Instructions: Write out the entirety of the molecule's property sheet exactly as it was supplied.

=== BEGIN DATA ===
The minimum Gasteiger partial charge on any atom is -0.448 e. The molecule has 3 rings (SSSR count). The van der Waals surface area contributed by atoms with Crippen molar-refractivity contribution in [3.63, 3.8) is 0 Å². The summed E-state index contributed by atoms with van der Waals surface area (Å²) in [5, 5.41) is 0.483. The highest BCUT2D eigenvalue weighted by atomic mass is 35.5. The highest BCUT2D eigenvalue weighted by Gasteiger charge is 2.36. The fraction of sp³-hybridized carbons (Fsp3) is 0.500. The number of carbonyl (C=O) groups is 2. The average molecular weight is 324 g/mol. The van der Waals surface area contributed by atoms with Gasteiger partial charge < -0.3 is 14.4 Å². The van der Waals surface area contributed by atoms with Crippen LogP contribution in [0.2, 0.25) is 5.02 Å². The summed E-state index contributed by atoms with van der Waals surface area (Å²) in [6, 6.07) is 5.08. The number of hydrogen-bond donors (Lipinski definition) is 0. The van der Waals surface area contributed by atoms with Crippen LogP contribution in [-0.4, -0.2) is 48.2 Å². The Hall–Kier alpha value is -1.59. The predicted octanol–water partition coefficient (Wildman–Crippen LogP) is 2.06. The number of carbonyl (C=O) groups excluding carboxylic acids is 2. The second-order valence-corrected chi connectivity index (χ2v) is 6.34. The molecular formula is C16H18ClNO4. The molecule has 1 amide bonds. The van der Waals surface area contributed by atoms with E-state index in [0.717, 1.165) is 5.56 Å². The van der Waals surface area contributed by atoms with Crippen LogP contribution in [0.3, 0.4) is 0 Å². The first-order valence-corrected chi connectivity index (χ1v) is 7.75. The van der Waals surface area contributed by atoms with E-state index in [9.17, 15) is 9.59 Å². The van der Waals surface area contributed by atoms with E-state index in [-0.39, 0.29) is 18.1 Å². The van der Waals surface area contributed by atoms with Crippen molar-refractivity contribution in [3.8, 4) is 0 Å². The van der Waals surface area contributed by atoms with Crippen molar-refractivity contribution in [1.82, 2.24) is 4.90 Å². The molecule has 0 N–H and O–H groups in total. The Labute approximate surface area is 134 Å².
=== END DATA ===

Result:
The minimum Gasteiger partial charge on any atom is -0.448 e. The molecule has 3 rings (SSSR count). The van der Waals surface area contributed by atoms with Crippen molar-refractivity contribution in [3.63, 3.8) is 0 Å². The summed E-state index contributed by atoms with van der Waals surface area (Å²) in [5, 5.41) is 0.483. The highest BCUT2D eigenvalue weighted by atomic mass is 35.5. The highest BCUT2D eigenvalue weighted by Gasteiger charge is 2.36. The fraction of sp³-hybridized carbons (Fsp3) is 0.500. The number of carbonyl (C=O) groups is 2. The average molecular weight is 324 g/mol. The van der Waals surface area contributed by atoms with Gasteiger partial charge < -0.3 is 14.4 Å². The van der Waals surface area contributed by atoms with Crippen LogP contribution in [0.2, 0.25) is 5.02 Å². The summed E-state index contributed by atoms with van der Waals surface area (Å²) in [6, 6.07) is 5.08. The number of hydrogen-bond donors (Lipinski definition) is 0. The van der Waals surface area contributed by atoms with Crippen LogP contribution in [-0.4, -0.2) is 48.2 Å². The Hall–Kier alpha value is -1.59. The predicted octanol–water partition coefficient (Wildman–Crippen LogP) is 2.06. The number of carbonyl (C=O) groups excluding carboxylic acids is 2. The second-order valence-corrected chi connectivity index (χ2v) is 6.34. The molecular formula is C16H18ClNO4. The molecule has 1 amide bonds. The van der Waals surface area contributed by atoms with E-state index in [0.717, 1.165) is 5.56 Å². The van der Waals surface area contributed by atoms with Crippen LogP contribution in [0.3, 0.4) is 0 Å². The first-order valence-corrected chi connectivity index (χ1v) is 7.75. The van der Waals surface area contributed by atoms with E-state index in [9.17, 15) is 9.59 Å². The van der Waals surface area contributed by atoms with E-state index in [-0.39, 0.29) is 18.1 Å². The van der Waals surface area contributed by atoms with Crippen molar-refractivity contribution in [3.8, 4) is 0 Å². The van der Waals surface area contributed by atoms with Crippen molar-refractivity contribution in [1.82, 2.24) is 4.90 Å². The molecule has 0 N–H and O–H groups in total. The Labute approximate surface area is 134 Å².